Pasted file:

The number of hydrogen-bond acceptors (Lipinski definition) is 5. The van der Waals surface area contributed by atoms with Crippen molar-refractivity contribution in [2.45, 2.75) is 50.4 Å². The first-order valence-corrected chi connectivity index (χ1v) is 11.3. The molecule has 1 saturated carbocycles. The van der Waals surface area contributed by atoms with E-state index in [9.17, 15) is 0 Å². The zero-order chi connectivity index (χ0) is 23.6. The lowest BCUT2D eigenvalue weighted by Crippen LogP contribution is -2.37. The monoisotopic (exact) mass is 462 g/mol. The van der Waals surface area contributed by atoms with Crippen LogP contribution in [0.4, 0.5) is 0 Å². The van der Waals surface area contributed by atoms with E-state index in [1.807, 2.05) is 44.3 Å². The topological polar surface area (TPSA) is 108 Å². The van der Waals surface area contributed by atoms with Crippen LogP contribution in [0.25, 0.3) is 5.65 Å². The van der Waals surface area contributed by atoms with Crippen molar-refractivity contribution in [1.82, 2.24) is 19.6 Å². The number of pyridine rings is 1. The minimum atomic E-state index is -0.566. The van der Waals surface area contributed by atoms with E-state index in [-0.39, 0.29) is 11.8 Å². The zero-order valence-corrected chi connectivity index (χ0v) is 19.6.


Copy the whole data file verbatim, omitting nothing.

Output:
The number of hydrogen-bond acceptors (Lipinski definition) is 5. The van der Waals surface area contributed by atoms with Crippen molar-refractivity contribution in [2.45, 2.75) is 50.4 Å². The first-order valence-corrected chi connectivity index (χ1v) is 11.3. The molecule has 1 saturated carbocycles. The van der Waals surface area contributed by atoms with E-state index in [9.17, 15) is 0 Å². The zero-order chi connectivity index (χ0) is 23.6. The lowest BCUT2D eigenvalue weighted by Crippen LogP contribution is -2.37. The monoisotopic (exact) mass is 462 g/mol. The van der Waals surface area contributed by atoms with Crippen LogP contribution in [0.4, 0.5) is 0 Å². The van der Waals surface area contributed by atoms with E-state index in [1.807, 2.05) is 44.3 Å². The topological polar surface area (TPSA) is 108 Å². The van der Waals surface area contributed by atoms with Crippen LogP contribution in [0.25, 0.3) is 5.65 Å². The van der Waals surface area contributed by atoms with Crippen molar-refractivity contribution in [1.82, 2.24) is 19.6 Å². The number of pyridine rings is 1. The minimum atomic E-state index is -0.566. The van der Waals surface area contributed by atoms with E-state index in [-0.39, 0.29) is 11.8 Å². The zero-order valence-corrected chi connectivity index (χ0v) is 19.6.